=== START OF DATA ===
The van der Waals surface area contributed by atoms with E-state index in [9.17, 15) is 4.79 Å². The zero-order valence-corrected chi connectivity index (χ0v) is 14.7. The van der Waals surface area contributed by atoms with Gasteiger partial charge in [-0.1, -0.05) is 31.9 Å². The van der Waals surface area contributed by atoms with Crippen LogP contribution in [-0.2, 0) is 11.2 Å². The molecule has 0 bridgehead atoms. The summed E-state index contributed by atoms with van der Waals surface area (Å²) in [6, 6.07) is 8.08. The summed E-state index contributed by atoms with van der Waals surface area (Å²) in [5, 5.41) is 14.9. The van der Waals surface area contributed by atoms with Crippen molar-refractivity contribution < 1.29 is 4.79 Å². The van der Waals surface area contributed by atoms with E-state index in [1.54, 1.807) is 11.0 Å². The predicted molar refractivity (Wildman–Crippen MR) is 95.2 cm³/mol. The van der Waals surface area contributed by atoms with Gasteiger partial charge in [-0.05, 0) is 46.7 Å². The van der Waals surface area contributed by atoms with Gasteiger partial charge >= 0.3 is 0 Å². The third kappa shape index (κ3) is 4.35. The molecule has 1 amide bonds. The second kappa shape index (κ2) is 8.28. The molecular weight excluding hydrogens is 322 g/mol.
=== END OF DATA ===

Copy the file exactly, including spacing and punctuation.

The van der Waals surface area contributed by atoms with E-state index in [9.17, 15) is 4.79 Å². The zero-order valence-corrected chi connectivity index (χ0v) is 14.7. The van der Waals surface area contributed by atoms with Gasteiger partial charge in [-0.1, -0.05) is 31.9 Å². The van der Waals surface area contributed by atoms with Crippen LogP contribution in [-0.2, 0) is 11.2 Å². The molecule has 0 bridgehead atoms. The summed E-state index contributed by atoms with van der Waals surface area (Å²) in [6, 6.07) is 8.08. The summed E-state index contributed by atoms with van der Waals surface area (Å²) in [5, 5.41) is 14.9. The van der Waals surface area contributed by atoms with Crippen molar-refractivity contribution < 1.29 is 4.79 Å². The van der Waals surface area contributed by atoms with E-state index in [1.54, 1.807) is 11.0 Å². The predicted molar refractivity (Wildman–Crippen MR) is 95.2 cm³/mol. The van der Waals surface area contributed by atoms with Gasteiger partial charge in [-0.05, 0) is 46.7 Å². The van der Waals surface area contributed by atoms with Gasteiger partial charge >= 0.3 is 0 Å². The third kappa shape index (κ3) is 4.35. The molecule has 1 amide bonds. The second kappa shape index (κ2) is 8.28. The molecular weight excluding hydrogens is 322 g/mol.